4. Draw people in to the story. Sure, you found Bigfoot, which is arguably big news already. But why should people care, beyond their own morbid curiosity about who would go to such pains to hide such an amazing discovery? There’s really nothing in it for them. But that Sean Casey (again, of Sean Casey’s Animal Rescue, a nonprofit rescuer of exotic pets in Brooklyn), really knows how to build buzz: with a contest. I’ll bet you guys didn’t even think of having a ‘Name the Bigfoot’ contest, did you? Watch and learn as Intie the Intoallthat Turtle launch themselves (and possibly an undisclosed blogger) into international stardom.

Gentlemen, I hope you find these tips helpful and useful. And best of luck with your future endeavors.


Eric S.

Video of high-speed chupacabra pursuit leaves sheriff baffled

Posted in Hysteria, Sighting!, The Unexplained, True Story with tags , , , on August 12, 2008 by Eric S.

First, special thanks to field correspondent David for tracking down this video of Dewitt (TX) County lawman Brandon Riedel’s pursuit of what may be a chupacabra:

Second, a special commendation to Corporal Riedel and partner for having the presence of mind to do what seems to have escaped all but the fewest of witness of strange and unusual occurances, and remembering to turn on the camera. Yes, yes, everyone thinks they’re remember to do it if it ever happens to them, but it takes a special presence of mind to remember mundane things like removing lens caps and pushing power buttons when you’re face to face with a mythical beastie, extraterestrial being or, say, killer robot. Koods to you, Corporal.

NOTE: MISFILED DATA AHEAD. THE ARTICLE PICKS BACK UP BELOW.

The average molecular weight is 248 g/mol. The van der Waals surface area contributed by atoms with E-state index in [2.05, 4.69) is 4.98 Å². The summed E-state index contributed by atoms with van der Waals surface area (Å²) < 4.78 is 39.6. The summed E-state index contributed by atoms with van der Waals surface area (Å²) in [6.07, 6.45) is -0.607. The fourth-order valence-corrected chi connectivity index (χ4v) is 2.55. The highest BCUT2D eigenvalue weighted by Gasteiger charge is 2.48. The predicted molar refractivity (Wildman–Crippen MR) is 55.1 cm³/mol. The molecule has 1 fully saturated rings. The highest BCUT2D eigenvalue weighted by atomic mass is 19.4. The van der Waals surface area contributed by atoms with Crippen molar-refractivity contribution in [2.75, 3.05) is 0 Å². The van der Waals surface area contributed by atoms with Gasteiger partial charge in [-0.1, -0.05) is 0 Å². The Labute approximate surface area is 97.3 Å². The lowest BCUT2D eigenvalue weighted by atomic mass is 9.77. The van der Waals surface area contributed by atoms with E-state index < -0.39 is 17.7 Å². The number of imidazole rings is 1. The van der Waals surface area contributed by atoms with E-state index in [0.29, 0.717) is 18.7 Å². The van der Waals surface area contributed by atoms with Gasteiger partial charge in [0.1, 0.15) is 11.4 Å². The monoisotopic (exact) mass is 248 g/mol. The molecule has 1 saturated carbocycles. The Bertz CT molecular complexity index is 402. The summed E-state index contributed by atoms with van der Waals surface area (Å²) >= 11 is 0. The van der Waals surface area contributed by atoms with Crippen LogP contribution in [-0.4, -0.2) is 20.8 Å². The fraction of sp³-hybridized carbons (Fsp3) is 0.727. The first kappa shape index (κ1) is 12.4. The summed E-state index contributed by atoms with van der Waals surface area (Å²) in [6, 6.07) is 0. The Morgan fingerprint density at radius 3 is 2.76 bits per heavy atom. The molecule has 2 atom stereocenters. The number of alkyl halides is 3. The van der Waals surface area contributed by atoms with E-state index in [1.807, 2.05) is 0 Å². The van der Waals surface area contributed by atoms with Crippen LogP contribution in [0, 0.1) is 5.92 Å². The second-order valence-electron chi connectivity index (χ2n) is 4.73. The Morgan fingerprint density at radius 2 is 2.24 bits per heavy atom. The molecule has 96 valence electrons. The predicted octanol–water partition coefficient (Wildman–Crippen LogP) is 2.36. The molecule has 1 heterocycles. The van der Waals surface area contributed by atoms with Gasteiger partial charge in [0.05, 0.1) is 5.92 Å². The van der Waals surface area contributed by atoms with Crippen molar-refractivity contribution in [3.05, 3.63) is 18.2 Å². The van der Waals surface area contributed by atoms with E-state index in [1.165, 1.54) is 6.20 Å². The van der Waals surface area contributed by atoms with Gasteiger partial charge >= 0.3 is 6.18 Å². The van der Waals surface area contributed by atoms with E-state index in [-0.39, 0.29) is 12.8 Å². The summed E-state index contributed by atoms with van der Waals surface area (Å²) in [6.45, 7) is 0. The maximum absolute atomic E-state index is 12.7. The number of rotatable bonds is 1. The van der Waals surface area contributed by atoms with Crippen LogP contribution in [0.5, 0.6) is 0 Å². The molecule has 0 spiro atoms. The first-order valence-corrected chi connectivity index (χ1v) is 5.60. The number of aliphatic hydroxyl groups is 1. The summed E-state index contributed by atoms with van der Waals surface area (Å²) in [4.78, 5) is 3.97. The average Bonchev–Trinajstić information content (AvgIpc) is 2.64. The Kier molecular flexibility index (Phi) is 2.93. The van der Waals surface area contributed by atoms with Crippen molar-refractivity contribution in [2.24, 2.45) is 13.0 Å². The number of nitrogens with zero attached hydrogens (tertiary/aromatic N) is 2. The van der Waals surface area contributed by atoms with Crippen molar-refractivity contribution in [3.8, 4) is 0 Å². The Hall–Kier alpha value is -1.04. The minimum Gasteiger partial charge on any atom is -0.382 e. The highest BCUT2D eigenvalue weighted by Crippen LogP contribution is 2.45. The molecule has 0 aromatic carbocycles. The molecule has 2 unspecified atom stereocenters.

And third, jeers to CNN for being unable to resist using the word “baffled” in describing the reaction of a rural Texas sheriff to this incident. Sure, I appreciate the compulsion. A small, podunkesque town on the Texas/Mexico border? A C-list X-files premise? An authority figure on top enough of his jurisdiction’s law enforcement needs that he can probably spend a good amount of time with his boots on his desk (which, in the video, is suspiciously clear of heel marks) spinning yarns about the old days when things weren’t quite so peachy? Honestly, I’d have a tough time not takinga few Dukes of Hazzard jabs at him myself. But you, CNN? Come on… that’s the sort of crap we expect from Fox News.

Lightning-struck Michiganer wins lottery

Posted in Fact Checking, Nature gone amok, True Story with tags , , , on June 18, 2008 by Eric S.

This story on MSNBC blipped my weirdness radar from three sites away: a 16-year-old girl was struck by lightning, survived, and then won the lottery the next day. I mean, wow. What are the odds? I don’t know about lightning, but I did do a little legwork tracking down the odds of being hit by a meteor not terribly long ago, and figure meteor, lighting, what’s the diff?